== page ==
In separate news last week, the firm’s stock was upgraded to “buy” from “neutral” by investment bank UBS.
Agencourt Biosciences Adds Second SOLiD System to Sequencing Services
Agencourt Biosciences has added a second Applied Biosystems' SOLiD System to its tool shed for use in commercial and academic sequencing services, the Beckman Coulter subsidiary said this week.
Agencourt's genomic services utilize the unit’s Solid Phase Reversible Immobilization bead-based chemistries and kits and Beckman Coulter’s Biomek automated lab workstations for nucleic acid purification.
Financial terms of the agreement were not released.
Applied Biosystems to Integrate Systems with Mettler Toledo, Integromics
Applied Biosystems and Mettler Toledo have integrated lab information management systems and software in an effort to offer researchers the ability to manage data between instruments, ABI said this week.
Mettler Toledo, based in Greifensee, Switzerland, makes weighing instruments for drug development and other biological and chemical research areas.
Under the partnership, ABI will market, install, and maintain the integrated products, which include its SQL*LIMS and Mettler Toledo’s LabX data management software.
ABI said it expects the integrated systems will help researchers manage data more efficiently and save time and costs in day-to-day laboratory processes.
In a separate announcement last week, ABI said that it and Integromics have partnered to integrate and co-market a high-throughput software system for real-time PCR data analysis.
The system will combine Integromics’ Real-Time StatMiner software with any of ABI’s RT-PCR systems. It will enable researchers to analyze data from an RT-PCR instrument using interactive data visualization, statistical analysis, and data mining tools.
John Gerace, VP and GM of sequence detection for ABI, said the offering will allow gene expression researchers to “turn their data into meaningful information for use in a range of research projects including drug discovery and development.”
Harvard Bioscience Board Rejects $154M Buyout Offer
Harvard Bioscience's board of directors last week unanimously rejected a buyout offer from Skystone Advisors for $5 a share.
Skystone, a Cayman Islands-incorporated LLC with operations in Boston, has been investing in Harvard Bio since 2005 and currently owns around 15 percent of the company. Its offer represents a premium of around 11 percent over Harvard Bio’s trading price of $4.50 Friday afternoon, the day it announced the offer, and values the firm at roughly $154 million based on 30.8 million shares outstanding.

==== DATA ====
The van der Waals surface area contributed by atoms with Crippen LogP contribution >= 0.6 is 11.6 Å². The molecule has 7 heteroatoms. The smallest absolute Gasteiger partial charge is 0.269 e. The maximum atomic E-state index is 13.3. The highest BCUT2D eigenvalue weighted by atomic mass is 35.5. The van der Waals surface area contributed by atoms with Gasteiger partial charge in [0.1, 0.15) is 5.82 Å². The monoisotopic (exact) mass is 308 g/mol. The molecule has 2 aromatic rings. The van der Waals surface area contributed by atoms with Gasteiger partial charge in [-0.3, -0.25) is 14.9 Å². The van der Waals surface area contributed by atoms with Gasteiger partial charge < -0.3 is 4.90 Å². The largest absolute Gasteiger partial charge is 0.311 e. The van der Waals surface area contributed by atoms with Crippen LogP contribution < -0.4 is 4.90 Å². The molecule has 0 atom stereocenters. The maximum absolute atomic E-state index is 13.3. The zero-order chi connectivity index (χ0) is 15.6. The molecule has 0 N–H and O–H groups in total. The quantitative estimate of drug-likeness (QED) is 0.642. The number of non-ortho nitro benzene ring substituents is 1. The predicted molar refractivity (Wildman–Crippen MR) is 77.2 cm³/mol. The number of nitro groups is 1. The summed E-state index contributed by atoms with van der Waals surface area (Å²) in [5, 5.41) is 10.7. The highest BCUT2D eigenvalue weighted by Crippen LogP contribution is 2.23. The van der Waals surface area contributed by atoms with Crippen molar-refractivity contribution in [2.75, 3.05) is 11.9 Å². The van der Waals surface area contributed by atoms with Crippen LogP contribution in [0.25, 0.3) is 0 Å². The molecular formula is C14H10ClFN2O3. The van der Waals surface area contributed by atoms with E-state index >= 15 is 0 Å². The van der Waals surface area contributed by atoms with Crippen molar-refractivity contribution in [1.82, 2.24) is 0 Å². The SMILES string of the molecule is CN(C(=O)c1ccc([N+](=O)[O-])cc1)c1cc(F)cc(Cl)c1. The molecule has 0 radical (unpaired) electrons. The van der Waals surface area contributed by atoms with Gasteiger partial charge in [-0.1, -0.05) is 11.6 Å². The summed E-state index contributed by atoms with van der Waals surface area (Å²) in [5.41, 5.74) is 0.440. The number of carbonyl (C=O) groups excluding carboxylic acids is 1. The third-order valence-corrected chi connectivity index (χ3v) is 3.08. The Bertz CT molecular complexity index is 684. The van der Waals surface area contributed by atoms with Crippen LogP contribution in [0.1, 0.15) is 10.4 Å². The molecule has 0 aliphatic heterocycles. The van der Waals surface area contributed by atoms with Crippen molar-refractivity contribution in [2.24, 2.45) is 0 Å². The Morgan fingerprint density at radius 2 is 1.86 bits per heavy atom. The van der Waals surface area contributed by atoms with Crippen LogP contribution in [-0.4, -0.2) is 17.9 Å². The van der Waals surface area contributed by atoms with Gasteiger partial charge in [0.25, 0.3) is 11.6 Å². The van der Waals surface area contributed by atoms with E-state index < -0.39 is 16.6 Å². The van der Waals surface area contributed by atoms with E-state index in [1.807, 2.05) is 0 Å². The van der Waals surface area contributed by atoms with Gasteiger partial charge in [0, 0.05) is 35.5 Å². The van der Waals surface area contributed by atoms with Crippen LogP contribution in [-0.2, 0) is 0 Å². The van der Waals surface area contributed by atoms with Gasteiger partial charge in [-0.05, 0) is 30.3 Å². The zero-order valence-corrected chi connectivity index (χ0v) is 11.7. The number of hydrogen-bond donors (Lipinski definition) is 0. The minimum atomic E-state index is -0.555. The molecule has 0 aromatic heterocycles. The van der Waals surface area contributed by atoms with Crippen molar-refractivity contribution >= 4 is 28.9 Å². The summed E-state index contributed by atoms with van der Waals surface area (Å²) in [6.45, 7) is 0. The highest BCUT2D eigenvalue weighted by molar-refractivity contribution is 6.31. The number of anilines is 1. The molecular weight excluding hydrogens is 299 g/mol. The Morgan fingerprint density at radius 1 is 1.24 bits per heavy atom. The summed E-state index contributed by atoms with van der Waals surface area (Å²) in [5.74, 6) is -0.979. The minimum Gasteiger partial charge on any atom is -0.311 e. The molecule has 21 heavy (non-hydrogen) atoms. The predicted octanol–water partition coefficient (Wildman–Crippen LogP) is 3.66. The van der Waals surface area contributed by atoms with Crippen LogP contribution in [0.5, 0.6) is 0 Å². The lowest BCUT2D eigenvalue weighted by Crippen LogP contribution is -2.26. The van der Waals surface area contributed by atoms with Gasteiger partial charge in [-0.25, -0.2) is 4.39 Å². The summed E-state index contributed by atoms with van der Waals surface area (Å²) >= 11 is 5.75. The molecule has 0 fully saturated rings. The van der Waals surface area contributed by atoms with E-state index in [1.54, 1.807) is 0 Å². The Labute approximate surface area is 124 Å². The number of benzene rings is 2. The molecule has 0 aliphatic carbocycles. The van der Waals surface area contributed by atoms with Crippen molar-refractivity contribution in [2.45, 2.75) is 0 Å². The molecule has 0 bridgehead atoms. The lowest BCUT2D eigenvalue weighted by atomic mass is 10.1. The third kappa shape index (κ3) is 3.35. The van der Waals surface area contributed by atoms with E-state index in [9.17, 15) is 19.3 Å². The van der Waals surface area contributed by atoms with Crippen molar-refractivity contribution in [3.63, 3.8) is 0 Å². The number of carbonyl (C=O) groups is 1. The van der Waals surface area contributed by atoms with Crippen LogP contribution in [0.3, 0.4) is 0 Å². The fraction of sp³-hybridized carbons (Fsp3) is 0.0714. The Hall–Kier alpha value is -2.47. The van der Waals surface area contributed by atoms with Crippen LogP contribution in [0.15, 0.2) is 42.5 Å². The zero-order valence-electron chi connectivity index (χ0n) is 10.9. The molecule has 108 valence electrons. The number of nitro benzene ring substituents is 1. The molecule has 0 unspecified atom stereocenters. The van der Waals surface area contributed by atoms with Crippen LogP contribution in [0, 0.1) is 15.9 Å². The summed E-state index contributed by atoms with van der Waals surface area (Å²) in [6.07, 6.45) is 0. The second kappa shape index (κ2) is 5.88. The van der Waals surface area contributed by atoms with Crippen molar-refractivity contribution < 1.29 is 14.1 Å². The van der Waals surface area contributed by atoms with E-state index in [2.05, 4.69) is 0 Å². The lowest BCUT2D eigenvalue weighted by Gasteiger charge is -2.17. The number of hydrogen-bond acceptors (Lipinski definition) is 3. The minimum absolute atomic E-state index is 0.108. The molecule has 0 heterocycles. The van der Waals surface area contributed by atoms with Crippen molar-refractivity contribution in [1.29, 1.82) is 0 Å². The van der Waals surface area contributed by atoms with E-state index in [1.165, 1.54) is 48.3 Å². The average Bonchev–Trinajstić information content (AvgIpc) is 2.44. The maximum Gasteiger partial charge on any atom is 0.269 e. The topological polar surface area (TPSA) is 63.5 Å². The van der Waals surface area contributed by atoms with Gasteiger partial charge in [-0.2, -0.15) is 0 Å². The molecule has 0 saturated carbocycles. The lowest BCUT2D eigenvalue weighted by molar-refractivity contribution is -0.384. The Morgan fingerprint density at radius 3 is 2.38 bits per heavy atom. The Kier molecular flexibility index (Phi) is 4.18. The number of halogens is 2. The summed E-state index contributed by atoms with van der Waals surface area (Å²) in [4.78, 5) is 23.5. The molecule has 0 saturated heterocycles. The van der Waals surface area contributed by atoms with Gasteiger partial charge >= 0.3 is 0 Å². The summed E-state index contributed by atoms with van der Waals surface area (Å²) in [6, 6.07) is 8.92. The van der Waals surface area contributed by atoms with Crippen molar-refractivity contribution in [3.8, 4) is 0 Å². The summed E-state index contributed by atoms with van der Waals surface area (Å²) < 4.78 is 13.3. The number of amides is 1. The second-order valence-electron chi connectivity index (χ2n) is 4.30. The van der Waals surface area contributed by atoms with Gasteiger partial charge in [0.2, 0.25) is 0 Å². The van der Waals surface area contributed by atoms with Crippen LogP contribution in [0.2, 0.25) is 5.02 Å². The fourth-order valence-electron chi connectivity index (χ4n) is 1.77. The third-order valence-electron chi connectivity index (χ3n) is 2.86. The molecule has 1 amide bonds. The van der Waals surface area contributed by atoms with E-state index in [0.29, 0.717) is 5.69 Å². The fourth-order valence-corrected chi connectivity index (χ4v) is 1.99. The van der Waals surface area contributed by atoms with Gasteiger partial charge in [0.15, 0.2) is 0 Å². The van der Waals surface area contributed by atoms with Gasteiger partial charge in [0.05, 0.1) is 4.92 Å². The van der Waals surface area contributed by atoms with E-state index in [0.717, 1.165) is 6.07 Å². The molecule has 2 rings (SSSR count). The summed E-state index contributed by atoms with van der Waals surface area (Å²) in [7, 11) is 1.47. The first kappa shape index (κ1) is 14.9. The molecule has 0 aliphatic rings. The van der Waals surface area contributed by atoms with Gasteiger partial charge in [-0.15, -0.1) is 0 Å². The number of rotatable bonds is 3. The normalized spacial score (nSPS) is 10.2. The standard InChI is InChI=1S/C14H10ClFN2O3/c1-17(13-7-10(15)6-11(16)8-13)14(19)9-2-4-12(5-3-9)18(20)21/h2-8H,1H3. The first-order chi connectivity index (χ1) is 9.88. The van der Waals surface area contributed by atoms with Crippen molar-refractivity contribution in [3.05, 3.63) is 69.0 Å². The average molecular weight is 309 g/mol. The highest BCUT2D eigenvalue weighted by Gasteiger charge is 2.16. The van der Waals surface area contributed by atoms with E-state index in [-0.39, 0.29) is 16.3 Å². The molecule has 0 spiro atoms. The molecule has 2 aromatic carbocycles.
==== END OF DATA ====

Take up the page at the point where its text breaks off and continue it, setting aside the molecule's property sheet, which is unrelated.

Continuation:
In a letter to Skystone Managing Member Kerry Nelson, Harvard Bio CEO Chane Graziano said that the offer undervalues the firm. "We believe our current strategy of combining tuckunder acquisitions with organic growth can deliver better value to our stockholders than the Skystone offer," he said.
Skystone said in its offer that the $5 bid is “a full price” and an “attractive opportunity” for shareholders, particularly because Harvard Bio’s shares have fallen 19 percent year-to-date, despite an increase in earnings per share of around 9 percent year over year.
In a letter to Harvard Bio’s board of directors that was filed late last week with the US Securities and Exchange Commission, Skystone's Nelson said the firm “needs to execute a plan to roughly double its revenue and pretax profits within the next three years.”
She said that given Harvard Bio’s single-digit organic growth rate, the only way it can double its revenue and profits is though an aggressive accretive acquisition strategy.
“Historically and recently, the timing of these tuck-in acquisitions has been inconsistent due to the often lengthy process of buying small privately owned businesses, management bandwidth, and the company’s capital constraints,” said Nelson. “We believe there is significant risk to successfully executing the necessary acquisition strategy while simultaneously handling the costs, limitations, and distractions of being a public company.”
Earlier in the month, Harvard Bioscience sold its Genomics Solutions Division and its Maia Scientific Business to Digilab for $1 million in cash and a 20 percent earn-out of revenue over a three-year period.
Harvard Bio also said last week it plans to buy back up to $10 million of its common stock through the open market or through private transactions over the next two years.
Nelson said that this move “will only increase the illiquidity problem,” and that the buyback is too small to entice shareholders who want to sell their shares. In effect, the move is “a tacit admission that currently management cannot yield a better return for shareholders through more aggressive capital deployment in acquisitions or higher research and development spending,” she said.
Graziano disagreed with this assessment, saying in his letter to Nelson that the share repurchase "confirms our optimism about the future prospects for the company."
Nelson noted that Skystone would be willing consider an increased offer if Harvard Bio provides “additional information demonstrating greater value.”